Shaw joins Holness' call for growth strategies
Former Finance Minister Audley Shaw has endorsed Opposition Leader Andrew Holness's warning that growth-inducement strategies are now urgently needed to secure the gains being made from passing International Monetary Fund (IMF) tests.
"If this is not done with considerable urgency, the economy will continue to drift like a helmless vessel, causing further loss of confidence, exchange rate slippage, anaemic investment and growth prospects, further contraction in employment, and increased crime and instability," Shaw warned in a letter to the editor of The Gleaner published today.
Shaw sharply rebuked the editorial in The Sunday Gleaner of January 5, 2014, which he accused of blatantly attempting to either ignore or rewrite recent economic history and in so doing marginalising the accomplishments of the Jamaica Labour Party (JLP) administration.
Ready for debate
Declaring that he is prepared to debate the matter with The Gleaner at any time, Shaw described his 2007-2011 stint as finance minister as a most difficult period emerging out of the worst global economic crisis in more than 70 years, coupled with the JLP's inheritance of an economy that grew by less than one per cent
Shaw, who was the opposition spokesman on finance up to November, when he challenged Holness for the leadership of the JLP, noted that the proposed Goat Islands project remains shrouded in controversy and seems unlikely in the near term.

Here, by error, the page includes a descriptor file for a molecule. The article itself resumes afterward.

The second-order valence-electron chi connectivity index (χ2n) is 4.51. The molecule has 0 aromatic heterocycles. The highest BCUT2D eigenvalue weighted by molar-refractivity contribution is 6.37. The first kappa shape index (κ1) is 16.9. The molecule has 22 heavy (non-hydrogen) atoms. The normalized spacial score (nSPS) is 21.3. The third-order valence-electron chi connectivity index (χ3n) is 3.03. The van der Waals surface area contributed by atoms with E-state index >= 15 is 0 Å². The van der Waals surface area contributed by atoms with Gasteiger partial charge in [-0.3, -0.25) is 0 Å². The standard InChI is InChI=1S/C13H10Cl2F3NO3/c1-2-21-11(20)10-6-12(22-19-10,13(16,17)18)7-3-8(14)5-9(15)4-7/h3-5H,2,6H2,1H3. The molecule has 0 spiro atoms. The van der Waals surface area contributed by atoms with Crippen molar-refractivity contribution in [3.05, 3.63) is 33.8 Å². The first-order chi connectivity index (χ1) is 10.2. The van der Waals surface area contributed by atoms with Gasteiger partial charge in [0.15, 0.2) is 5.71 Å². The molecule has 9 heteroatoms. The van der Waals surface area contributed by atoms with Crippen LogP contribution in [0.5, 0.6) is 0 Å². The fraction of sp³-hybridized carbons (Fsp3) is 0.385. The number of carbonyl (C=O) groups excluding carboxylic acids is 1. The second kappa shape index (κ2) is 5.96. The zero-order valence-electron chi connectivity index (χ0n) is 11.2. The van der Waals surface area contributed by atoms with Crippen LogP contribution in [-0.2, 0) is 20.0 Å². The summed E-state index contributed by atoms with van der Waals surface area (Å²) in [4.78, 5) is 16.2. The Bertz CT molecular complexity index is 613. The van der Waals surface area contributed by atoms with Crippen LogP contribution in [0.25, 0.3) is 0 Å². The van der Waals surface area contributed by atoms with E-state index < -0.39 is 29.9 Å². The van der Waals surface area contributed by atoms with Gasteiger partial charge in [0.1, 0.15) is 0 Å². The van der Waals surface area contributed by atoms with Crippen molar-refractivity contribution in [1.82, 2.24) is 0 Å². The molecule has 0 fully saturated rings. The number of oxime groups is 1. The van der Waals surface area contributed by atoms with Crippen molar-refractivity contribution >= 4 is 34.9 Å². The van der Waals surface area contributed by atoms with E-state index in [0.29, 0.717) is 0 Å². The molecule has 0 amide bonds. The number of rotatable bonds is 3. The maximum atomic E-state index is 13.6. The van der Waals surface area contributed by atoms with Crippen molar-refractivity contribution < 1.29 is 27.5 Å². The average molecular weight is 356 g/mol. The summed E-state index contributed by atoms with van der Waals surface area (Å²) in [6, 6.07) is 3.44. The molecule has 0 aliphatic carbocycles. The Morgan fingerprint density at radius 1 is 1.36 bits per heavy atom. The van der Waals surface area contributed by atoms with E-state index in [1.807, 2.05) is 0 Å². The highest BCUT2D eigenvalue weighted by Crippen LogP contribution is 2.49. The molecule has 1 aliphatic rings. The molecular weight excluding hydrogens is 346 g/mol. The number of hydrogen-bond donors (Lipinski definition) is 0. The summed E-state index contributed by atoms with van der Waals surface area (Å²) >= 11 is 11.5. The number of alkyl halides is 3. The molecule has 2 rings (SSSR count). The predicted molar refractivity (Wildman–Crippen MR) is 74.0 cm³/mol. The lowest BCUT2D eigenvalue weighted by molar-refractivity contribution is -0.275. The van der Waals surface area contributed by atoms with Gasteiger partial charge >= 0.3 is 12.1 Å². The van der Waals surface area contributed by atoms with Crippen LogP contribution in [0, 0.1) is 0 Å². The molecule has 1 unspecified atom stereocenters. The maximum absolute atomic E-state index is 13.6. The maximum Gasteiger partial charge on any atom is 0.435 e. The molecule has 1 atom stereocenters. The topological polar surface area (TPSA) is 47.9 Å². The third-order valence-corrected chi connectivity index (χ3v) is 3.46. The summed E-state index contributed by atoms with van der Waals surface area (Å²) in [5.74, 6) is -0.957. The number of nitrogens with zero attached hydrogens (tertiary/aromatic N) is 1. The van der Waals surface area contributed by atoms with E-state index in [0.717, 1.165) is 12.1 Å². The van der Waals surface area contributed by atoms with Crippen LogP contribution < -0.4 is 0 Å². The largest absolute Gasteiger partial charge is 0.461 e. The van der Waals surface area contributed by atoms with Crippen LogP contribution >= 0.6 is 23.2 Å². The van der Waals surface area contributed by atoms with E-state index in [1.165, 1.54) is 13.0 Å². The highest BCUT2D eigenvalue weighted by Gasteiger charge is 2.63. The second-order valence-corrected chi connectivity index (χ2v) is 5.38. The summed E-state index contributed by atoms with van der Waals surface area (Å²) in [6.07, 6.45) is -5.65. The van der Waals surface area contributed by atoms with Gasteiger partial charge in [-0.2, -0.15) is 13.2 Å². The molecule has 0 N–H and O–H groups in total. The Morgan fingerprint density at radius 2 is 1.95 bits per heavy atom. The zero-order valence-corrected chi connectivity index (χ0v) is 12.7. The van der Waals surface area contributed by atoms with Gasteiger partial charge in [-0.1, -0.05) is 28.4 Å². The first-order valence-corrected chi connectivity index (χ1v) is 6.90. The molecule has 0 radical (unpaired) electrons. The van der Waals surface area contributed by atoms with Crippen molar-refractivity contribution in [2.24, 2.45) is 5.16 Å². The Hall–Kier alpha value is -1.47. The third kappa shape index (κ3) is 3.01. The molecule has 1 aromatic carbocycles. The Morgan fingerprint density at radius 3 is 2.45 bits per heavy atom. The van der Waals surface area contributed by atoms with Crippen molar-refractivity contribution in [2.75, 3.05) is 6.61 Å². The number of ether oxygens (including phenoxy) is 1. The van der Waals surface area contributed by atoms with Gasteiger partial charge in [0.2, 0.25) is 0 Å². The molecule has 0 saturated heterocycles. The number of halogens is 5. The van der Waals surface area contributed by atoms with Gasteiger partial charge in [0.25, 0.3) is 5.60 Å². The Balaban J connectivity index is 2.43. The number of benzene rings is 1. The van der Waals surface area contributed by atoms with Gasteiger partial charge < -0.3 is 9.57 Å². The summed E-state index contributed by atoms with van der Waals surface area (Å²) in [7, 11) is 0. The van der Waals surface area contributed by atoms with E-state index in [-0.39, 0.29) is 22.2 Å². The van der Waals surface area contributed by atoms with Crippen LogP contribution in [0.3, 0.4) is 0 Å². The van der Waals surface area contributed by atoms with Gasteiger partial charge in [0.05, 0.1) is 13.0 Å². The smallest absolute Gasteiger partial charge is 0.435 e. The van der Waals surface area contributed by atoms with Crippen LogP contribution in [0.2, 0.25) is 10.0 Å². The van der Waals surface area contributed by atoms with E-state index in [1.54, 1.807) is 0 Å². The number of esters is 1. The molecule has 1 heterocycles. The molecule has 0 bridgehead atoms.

"My advice to The Gleaner is to tell the whole story and stop the sugar-coating, giving the impression that the Government is embarked on a flawless economic programme in cooperation with the IMF, as nothing could be farther from the truth," said Shaw.
He charged that the editorial refused "to recognise that the economy was stabilised after all the initiatives kicked in with confidence restored, despite the global economic crisis and the suspension in IMF reviews, and yielded growth of 1.5 per cent in 2011, before falling back into recession under the sluggish management of the present Government."
Shaw said the implementation of the Jamaica Development Infrastructure Programme (JDIP) was also an important part of that growth trajectory. "So was the JDX, which reduced interest rates from an average 17 per cent to 12 per cent before they were further reduced to single digit.
Said Shaw: "This is a necessary background to the superficial and whimsical treatment given in your editorial."